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Researchers devise X-ray approach to track surgical devices, minimize radiation exposure

Date:
April 16, 2013
Source:
North Carolina State University
Summary:
Researchers have developed a new tool to help surgeons use X-rays to track devices used in "minimally invasive" surgical procedures while also limiting the patient's exposure to radiation from the X-rays.

This graphic illustrates a surgical tool in a human lung. The blue curve corresponds to what we expect the device to do. The green curve represents what would happen in a real procedure were some perturbations introduced. The red-dots represent the estimated shape based on where the new x-ray algorithm says the surgical tool actually is.
Credit: Edgar Lobaton

Researchers from North Carolina State University and the University of North Carolina at Chapel Hill (UNC) have developed a new tool to help surgeons use X-rays to track devices used in "minimally invasive" surgical procedures while also limiting the patient's exposure to radiation from the X-rays.

Many surgical procedures now use long, thin devices -- such as "steerable needles" -- that can be inserted into a patient's body through a small incision and then steered to a target location. These "minimally invasive" procedures allow doctors to perform surgeries without having to make major incisions, which decreases the risk of infection and shortens the patient's recovery time.

However, these techniques pose a challenge to surgeons, because it is difficult for them to determine precisely where the surgical device is in the patient's body.

One solution to the problem is to use X-rays to track the progress of the surgical device in the patient. But doctors want to minimize the number of X-rays taken, in order to limit the patient's exposure to radiation.

"We have now developed an algorithm to determine the fewest number of X-rays that need to be taken, as well as what angles they need to be taken from, in order to give surgeons the information they need on a surgical device's location in the body," says Dr. Edgar Lobaton, an assistant professor of electrical and computer engineering at NC State and lead author of a paper on the research.

The new tool is a computer program that allows surgeons to enter what type of procedure they'll be performing and how precise they need the location data to be. Those variables are then plugged into the algorithm developed by the research team, which tells the surgeon how many X-rays will be needed -- and from which angles -- to produce the necessary location details.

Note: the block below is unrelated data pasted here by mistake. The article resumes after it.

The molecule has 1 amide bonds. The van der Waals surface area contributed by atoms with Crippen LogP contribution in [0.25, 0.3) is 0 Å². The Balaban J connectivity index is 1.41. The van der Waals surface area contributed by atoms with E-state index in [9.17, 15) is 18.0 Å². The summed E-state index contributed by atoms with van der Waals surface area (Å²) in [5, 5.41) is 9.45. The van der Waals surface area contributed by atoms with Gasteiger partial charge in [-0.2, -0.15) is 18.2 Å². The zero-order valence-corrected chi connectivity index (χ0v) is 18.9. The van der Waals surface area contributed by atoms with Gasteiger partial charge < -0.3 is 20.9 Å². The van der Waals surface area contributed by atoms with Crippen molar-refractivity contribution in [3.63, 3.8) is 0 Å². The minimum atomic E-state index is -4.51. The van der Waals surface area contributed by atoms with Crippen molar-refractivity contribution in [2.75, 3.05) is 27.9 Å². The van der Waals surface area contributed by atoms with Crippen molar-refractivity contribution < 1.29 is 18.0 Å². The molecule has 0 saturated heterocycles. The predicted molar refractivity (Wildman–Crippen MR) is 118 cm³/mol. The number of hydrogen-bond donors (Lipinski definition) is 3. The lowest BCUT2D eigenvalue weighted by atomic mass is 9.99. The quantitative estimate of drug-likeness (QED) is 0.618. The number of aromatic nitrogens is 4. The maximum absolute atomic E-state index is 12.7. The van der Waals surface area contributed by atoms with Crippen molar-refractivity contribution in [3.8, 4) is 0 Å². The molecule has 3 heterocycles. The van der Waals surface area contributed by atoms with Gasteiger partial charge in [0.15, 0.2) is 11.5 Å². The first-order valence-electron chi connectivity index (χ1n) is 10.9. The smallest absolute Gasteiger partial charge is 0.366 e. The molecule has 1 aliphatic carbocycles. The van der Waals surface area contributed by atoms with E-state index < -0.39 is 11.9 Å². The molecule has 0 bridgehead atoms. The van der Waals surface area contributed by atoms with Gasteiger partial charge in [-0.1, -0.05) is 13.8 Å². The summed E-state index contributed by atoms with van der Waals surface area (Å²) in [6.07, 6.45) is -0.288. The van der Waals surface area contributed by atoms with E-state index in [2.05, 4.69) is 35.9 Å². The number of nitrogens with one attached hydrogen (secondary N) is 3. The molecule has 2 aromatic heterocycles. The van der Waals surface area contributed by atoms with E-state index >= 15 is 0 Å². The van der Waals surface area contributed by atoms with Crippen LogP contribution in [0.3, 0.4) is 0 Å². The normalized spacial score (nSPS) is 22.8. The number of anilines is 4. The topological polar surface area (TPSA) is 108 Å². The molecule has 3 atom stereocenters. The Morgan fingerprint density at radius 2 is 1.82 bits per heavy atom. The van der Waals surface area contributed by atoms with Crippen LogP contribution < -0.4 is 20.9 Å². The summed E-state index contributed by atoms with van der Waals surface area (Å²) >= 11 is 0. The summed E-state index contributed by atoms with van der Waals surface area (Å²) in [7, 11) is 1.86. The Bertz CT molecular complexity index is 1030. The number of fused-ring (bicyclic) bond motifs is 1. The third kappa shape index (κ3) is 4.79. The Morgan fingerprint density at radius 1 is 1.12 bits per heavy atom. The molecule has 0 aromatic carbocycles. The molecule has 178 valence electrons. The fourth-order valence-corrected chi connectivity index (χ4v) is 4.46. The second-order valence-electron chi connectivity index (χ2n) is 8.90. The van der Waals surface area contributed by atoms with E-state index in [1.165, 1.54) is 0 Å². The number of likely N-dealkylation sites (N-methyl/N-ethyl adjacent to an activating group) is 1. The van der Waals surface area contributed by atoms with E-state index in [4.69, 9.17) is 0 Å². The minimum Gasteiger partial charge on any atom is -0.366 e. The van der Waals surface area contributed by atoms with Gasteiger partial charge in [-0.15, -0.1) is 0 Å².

For example, if a surgeon needs only a fairly general idea of where a device is located, only two or three X-rays may be needed -- whereas more X-rays would be required if the surgeon needs extremely precise location data.

The paper, "Continuous Shape Estimation of Continuum Robots Using X-ray Images," will be presented at the IEEE International Conference on Robotics and Automation, being held in Karlsruhe, Germany, May 6-10. The paper was co-authored by Jingua Fu, a former graduate student at UNC; Luis Torres, a Ph.D. student at UNC; and Dr. Ron Alterovitz, an assistant professor of computer science at UNC. The research was supported by the National Science Foundation and the National Institutes of Health.


Story Source:

The above story is based on materials provided by North Carolina State University. Note: Materials may be edited for content and length.


Cite This Page:

North Carolina State University. "Researchers devise X-ray approach to track surgical devices, minimize radiation exposure." ScienceDaily. ScienceDaily, 16 April 2013. <www.sciencedaily.com/releases/2013/04/130416114400.htm>.
North Carolina State University. (2013, April 16). Researchers devise X-ray approach to track surgical devices, minimize radiation exposure. ScienceDaily. Retrieved September 19, 2014 from www.sciencedaily.com/releases/2013/04/130416114400.htm
North Carolina State University. "Researchers devise X-ray approach to track surgical devices, minimize radiation exposure." ScienceDaily. www.sciencedaily.com/releases/2013/04/130416114400.htm (accessed September 19, 2014).

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